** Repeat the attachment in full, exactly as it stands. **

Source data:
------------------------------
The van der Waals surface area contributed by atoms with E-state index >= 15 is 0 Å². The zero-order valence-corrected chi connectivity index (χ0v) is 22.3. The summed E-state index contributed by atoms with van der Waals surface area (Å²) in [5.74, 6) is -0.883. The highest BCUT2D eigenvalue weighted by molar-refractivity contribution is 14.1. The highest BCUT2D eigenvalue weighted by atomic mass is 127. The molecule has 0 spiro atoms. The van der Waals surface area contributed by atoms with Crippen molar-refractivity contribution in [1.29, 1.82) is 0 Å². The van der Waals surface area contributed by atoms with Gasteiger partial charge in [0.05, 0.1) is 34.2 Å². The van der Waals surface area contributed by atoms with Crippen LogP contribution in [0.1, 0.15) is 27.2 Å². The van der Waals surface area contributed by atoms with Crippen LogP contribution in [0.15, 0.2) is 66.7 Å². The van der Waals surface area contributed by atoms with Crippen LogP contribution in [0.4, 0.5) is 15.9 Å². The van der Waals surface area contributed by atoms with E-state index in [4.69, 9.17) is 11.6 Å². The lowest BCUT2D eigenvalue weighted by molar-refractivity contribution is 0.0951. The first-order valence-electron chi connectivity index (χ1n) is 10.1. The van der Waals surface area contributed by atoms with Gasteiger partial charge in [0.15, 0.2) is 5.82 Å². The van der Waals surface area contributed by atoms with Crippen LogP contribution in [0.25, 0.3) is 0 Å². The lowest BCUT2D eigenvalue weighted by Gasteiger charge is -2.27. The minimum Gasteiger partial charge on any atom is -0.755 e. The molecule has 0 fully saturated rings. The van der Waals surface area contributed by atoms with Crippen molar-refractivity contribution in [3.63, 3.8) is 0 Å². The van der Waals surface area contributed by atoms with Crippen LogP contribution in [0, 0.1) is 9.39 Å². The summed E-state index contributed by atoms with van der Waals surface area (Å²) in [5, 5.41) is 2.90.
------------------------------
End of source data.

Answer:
The van der Waals surface area contributed by atoms with E-state index >= 15 is 0 Å². The zero-order valence-corrected chi connectivity index (χ0v) is 22.3. The summed E-state index contributed by atoms with van der Waals surface area (Å²) in [5.74, 6) is -0.883. The highest BCUT2D eigenvalue weighted by molar-refractivity contribution is 14.1. The highest BCUT2D eigenvalue weighted by atomic mass is 127. The molecule has 0 spiro atoms. The van der Waals surface area contributed by atoms with Crippen molar-refractivity contribution in [1.29, 1.82) is 0 Å². The van der Waals surface area contributed by atoms with Gasteiger partial charge in [0.05, 0.1) is 34.2 Å². The van der Waals surface area contributed by atoms with Crippen LogP contribution in [0.1, 0.15) is 27.2 Å². The van der Waals surface area contributed by atoms with Crippen LogP contribution in [0.15, 0.2) is 66.7 Å². The van der Waals surface area contributed by atoms with Crippen LogP contribution in [0.4, 0.5) is 15.9 Å². The van der Waals surface area contributed by atoms with E-state index in [4.69, 9.17) is 11.6 Å². The lowest BCUT2D eigenvalue weighted by molar-refractivity contribution is 0.0951. The first-order valence-electron chi connectivity index (χ1n) is 10.1. The van der Waals surface area contributed by atoms with Gasteiger partial charge in [0.15, 0.2) is 5.82 Å². The van der Waals surface area contributed by atoms with Crippen LogP contribution in [0.25, 0.3) is 0 Å². The lowest BCUT2D eigenvalue weighted by Gasteiger charge is -2.27. The minimum Gasteiger partial charge on any atom is -0.755 e. The molecule has 0 fully saturated rings. The van der Waals surface area contributed by atoms with Crippen molar-refractivity contribution in [3.63, 3.8) is 0 Å². The van der Waals surface area contributed by atoms with Crippen LogP contribution in [0, 0.1) is 9.39 Å². The summed E-state index contributed by atoms with van der Waals surface area (Å²) in [5, 5.41) is 2.90.